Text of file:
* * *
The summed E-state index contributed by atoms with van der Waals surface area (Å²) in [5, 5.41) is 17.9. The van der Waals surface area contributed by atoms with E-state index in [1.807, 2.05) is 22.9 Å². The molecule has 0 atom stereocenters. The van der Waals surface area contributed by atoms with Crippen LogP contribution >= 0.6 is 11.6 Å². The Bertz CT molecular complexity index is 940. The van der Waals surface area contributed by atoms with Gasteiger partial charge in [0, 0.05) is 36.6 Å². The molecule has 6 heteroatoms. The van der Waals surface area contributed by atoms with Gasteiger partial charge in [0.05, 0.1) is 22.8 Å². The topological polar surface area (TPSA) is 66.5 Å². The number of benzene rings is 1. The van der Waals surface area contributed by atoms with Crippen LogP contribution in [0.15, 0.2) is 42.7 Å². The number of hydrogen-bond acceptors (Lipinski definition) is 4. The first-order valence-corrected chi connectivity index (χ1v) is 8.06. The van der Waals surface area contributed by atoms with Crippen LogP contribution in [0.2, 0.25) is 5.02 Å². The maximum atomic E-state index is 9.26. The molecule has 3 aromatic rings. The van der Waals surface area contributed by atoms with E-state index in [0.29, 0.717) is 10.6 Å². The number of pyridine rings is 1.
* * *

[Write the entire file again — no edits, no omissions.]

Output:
The summed E-state index contributed by atoms with van der Waals surface area (Å²) in [5, 5.41) is 17.9. The van der Waals surface area contributed by atoms with E-state index in [1.807, 2.05) is 22.9 Å². The molecule has 0 atom stereocenters. The van der Waals surface area contributed by atoms with Crippen LogP contribution >= 0.6 is 11.6 Å². The Bertz CT molecular complexity index is 940. The van der Waals surface area contributed by atoms with Gasteiger partial charge in [0, 0.05) is 36.6 Å². The molecule has 6 heteroatoms. The van der Waals surface area contributed by atoms with Gasteiger partial charge in [0.05, 0.1) is 22.8 Å². The topological polar surface area (TPSA) is 66.5 Å². The number of benzene rings is 1. The van der Waals surface area contributed by atoms with Crippen LogP contribution in [0.15, 0.2) is 42.7 Å². The number of hydrogen-bond acceptors (Lipinski definition) is 4. The first-order valence-corrected chi connectivity index (χ1v) is 8.06. The van der Waals surface area contributed by atoms with Crippen LogP contribution in [0.2, 0.25) is 5.02 Å². The maximum atomic E-state index is 9.26. The molecule has 3 aromatic rings. The van der Waals surface area contributed by atoms with E-state index in [0.29, 0.717) is 10.6 Å². The number of pyridine rings is 1.